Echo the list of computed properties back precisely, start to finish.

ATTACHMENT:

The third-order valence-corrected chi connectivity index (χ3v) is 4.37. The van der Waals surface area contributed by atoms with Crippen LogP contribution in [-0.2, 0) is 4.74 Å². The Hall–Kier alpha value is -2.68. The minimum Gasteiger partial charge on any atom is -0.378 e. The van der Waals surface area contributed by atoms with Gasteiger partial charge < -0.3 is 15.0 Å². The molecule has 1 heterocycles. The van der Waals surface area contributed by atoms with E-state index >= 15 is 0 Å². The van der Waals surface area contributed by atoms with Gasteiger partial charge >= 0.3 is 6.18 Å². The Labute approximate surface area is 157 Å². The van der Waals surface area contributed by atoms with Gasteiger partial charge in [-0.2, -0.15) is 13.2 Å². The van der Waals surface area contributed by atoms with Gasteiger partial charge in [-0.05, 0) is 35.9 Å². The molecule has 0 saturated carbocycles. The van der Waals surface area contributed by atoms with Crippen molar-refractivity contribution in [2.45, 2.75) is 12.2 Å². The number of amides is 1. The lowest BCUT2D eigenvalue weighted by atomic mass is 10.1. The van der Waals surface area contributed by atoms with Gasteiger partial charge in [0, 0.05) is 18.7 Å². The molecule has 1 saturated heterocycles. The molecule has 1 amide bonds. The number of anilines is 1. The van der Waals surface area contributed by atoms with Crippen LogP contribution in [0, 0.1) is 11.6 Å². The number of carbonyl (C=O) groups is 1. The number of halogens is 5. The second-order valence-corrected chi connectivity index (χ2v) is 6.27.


The third-order valence-corrected chi connectivity index (χ3v) is 4.37. The van der Waals surface area contributed by atoms with Crippen LogP contribution in [-0.2, 0) is 4.74 Å². The Hall–Kier alpha value is -2.68. The minimum Gasteiger partial charge on any atom is -0.378 e. The van der Waals surface area contributed by atoms with Gasteiger partial charge < -0.3 is 15.0 Å². The molecule has 1 heterocycles. The van der Waals surface area contributed by atoms with E-state index >= 15 is 0 Å². The van der Waals surface area contributed by atoms with Gasteiger partial charge >= 0.3 is 6.18 Å². The Labute approximate surface area is 157 Å². The van der Waals surface area contributed by atoms with Gasteiger partial charge in [-0.2, -0.15) is 13.2 Å². The van der Waals surface area contributed by atoms with Gasteiger partial charge in [-0.05, 0) is 35.9 Å². The molecule has 0 saturated carbocycles. The van der Waals surface area contributed by atoms with Crippen molar-refractivity contribution in [2.45, 2.75) is 12.2 Å². The number of amides is 1. The lowest BCUT2D eigenvalue weighted by atomic mass is 10.1. The van der Waals surface area contributed by atoms with Gasteiger partial charge in [0, 0.05) is 18.7 Å². The molecule has 1 saturated heterocycles. The molecule has 1 amide bonds. The number of anilines is 1. The van der Waals surface area contributed by atoms with Crippen LogP contribution in [0, 0.1) is 11.6 Å². The number of carbonyl (C=O) groups is 1. The number of halogens is 5. The second-order valence-corrected chi connectivity index (χ2v) is 6.27.